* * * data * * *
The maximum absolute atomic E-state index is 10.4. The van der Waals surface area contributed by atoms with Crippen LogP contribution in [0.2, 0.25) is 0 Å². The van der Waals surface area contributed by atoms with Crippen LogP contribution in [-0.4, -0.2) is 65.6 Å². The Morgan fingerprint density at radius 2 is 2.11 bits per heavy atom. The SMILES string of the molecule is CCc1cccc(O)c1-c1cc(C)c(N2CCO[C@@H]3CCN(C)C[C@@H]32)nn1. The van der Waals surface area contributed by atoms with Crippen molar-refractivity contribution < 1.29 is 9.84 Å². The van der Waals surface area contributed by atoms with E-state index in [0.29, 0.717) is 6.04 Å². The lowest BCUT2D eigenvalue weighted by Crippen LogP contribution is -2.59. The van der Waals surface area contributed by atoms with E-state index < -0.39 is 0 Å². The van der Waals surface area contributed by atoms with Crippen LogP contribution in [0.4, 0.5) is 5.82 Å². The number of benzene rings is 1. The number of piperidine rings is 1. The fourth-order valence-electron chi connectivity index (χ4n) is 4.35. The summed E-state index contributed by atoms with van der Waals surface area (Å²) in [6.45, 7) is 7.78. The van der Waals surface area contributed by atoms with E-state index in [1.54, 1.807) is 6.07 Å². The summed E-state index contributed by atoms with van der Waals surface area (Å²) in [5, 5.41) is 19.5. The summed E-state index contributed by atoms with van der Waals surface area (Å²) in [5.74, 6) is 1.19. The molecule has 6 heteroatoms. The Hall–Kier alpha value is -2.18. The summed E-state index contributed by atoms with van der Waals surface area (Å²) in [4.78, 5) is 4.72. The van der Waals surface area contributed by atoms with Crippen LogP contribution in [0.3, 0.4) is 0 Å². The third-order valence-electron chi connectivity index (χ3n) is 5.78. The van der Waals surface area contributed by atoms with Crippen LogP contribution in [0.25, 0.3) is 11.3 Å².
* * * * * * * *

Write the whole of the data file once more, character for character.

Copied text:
The maximum absolute atomic E-state index is 10.4. The van der Waals surface area contributed by atoms with Crippen LogP contribution in [0.2, 0.25) is 0 Å². The van der Waals surface area contributed by atoms with Crippen LogP contribution in [-0.4, -0.2) is 65.6 Å². The Morgan fingerprint density at radius 2 is 2.11 bits per heavy atom. The SMILES string of the molecule is CCc1cccc(O)c1-c1cc(C)c(N2CCO[C@@H]3CCN(C)C[C@@H]32)nn1. The van der Waals surface area contributed by atoms with Crippen molar-refractivity contribution < 1.29 is 9.84 Å². The van der Waals surface area contributed by atoms with E-state index in [0.29, 0.717) is 6.04 Å². The lowest BCUT2D eigenvalue weighted by Crippen LogP contribution is -2.59. The van der Waals surface area contributed by atoms with E-state index < -0.39 is 0 Å². The van der Waals surface area contributed by atoms with Crippen LogP contribution in [0.4, 0.5) is 5.82 Å². The number of benzene rings is 1. The number of piperidine rings is 1. The fourth-order valence-electron chi connectivity index (χ4n) is 4.35. The summed E-state index contributed by atoms with van der Waals surface area (Å²) in [6.45, 7) is 7.78. The van der Waals surface area contributed by atoms with E-state index in [1.54, 1.807) is 6.07 Å². The summed E-state index contributed by atoms with van der Waals surface area (Å²) in [5, 5.41) is 19.5. The summed E-state index contributed by atoms with van der Waals surface area (Å²) in [5.74, 6) is 1.19. The molecule has 6 heteroatoms. The Hall–Kier alpha value is -2.18. The summed E-state index contributed by atoms with van der Waals surface area (Å²) in [4.78, 5) is 4.72. The van der Waals surface area contributed by atoms with Crippen LogP contribution in [0.3, 0.4) is 0 Å². The third-order valence-electron chi connectivity index (χ3n) is 5.78. The van der Waals surface area contributed by atoms with Crippen LogP contribution in [0.25, 0.3) is 11.3 Å².